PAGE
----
Canola and a thriving economy
The spirit of innovation of Canadian scientists that led to the first canola variety being released in the 1970s lives on.
The continued investment in innovative varieties and management techniques has accelerated the growth of canola to become our country’s most valuable crop.
Canola drives Canada’s economic engine, creating revenue, employment and investments that ripple through the economy as canola is developed, grown, processed and marketed to customers around the world.
Sustainable jobs and growth for Canadians
Stable, good-paying jobs
Canola provides strong, stable and sustainable jobs for Canadians.
Many Canadians may not be aware that part of their livelihood is linked to agriculture, but canola is stimulating the growth of jobs and opportunities for thousands across the country.
The business of growing canola is much bigger than the farmers who plant, nurture and harvest the crop. Canola growers are supported by leading-edge researchers and companies that provide seed genetics, equipment, fertilizers, crop protection products, accounting services, business management advice and marketing services.
And as wages from these jobs are spent, the effects stimulate an even wider variety of industries and sectors from real estate to manufacturing to arts and entertainment. This creates opportunities for all Canadians, including those who are far away from the farm or the Prairies.
In total, the canola sector supports employment for 207,000 Canadians across the country1 – that’s more than the entire population of St. John’s, Newfoundland – in a wide range of jobs including research, farming, transport, grain elevation, processing and refining, and ports for overseas export.
The canola industry doesn’t just employ a lot of Canadians—it pays them well. These jobs create an average of $12 billion in wages for Canadian each year. Over the past 10 years, the total wage impact of the canola sector has increased by 80% with more jobs and higher wages.
Billions of dollars injected into the Canadian economy
When you add up the total employment and wages generated by the canola value chain, canola contributes an average of nearly $30 billion to the Canadian economy per year – that’s a 35% increase in canola’s contribution compared to 10 years ago, representing $7.2 billion more injected into the Canadian economy.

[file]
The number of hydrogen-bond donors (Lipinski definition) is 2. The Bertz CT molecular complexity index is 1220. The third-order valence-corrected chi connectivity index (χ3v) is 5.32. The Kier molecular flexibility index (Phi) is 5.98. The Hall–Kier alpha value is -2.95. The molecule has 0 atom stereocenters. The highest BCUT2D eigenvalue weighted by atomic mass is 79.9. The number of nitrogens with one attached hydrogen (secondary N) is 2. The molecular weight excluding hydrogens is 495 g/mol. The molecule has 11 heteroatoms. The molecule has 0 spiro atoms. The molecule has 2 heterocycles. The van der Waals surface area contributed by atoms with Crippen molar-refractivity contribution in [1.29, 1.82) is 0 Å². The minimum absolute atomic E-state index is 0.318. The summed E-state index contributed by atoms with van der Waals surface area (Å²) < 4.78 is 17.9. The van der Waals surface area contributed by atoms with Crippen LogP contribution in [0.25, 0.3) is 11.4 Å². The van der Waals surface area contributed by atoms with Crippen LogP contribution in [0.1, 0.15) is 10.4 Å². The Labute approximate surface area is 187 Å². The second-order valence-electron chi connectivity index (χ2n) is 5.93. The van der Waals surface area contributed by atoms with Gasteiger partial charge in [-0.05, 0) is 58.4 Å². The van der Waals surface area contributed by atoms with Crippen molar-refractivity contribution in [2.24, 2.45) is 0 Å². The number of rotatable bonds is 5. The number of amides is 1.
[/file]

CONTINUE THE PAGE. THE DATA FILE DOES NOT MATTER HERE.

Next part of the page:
Continued commitment to innovation & productivity
Two of the biggest reasons why the canola sector was able to increase its contribution to the Canadian economy by $7.2 billion over the past decade are innovation and a focus on increasing productivity, and these commitments continue to drive our industry today.
More gains in yield
Canola seed innovation, including herbicide tolerance and hybrid canola, has a strong history in providing significant yield potential to canola farmers and the value chain.
Based on yield trends in canola, we expect to see more gains in the canola seed’s yield potential – an increase of eight bushels per acre from genetics alone.
Investing in Research and Development
Innovation has been so important to improving both the science and economics of canola production that farmers, industry and the federal government have partnered on serious investments in research programs that will help canola continue to advance.
Alberta, Saskatchewan and Manitoba farmers invest in research projects annually.
More than $20 million will be invested through the Canola AgriScience Cluster research program from 2018 to 2023.
Life sciences companies also re-invest approximately 10% of gross sales into research and development to provide canola growers with innovative products that will contribute to further advancements in yield, and help keep the canola sector healthy and viable for years to come.
Canola is the number one source of farm crop revenue
Accounting for about one-quarter of all crop revenue in Canada, canola is the number-one source of farm revenue for crops—and over the past 20 years, that revenue has been on the rise.
Canola’s crop revenue has risen from roughly $3 billion in the year 2000 to more than $12.1 billion in 2021.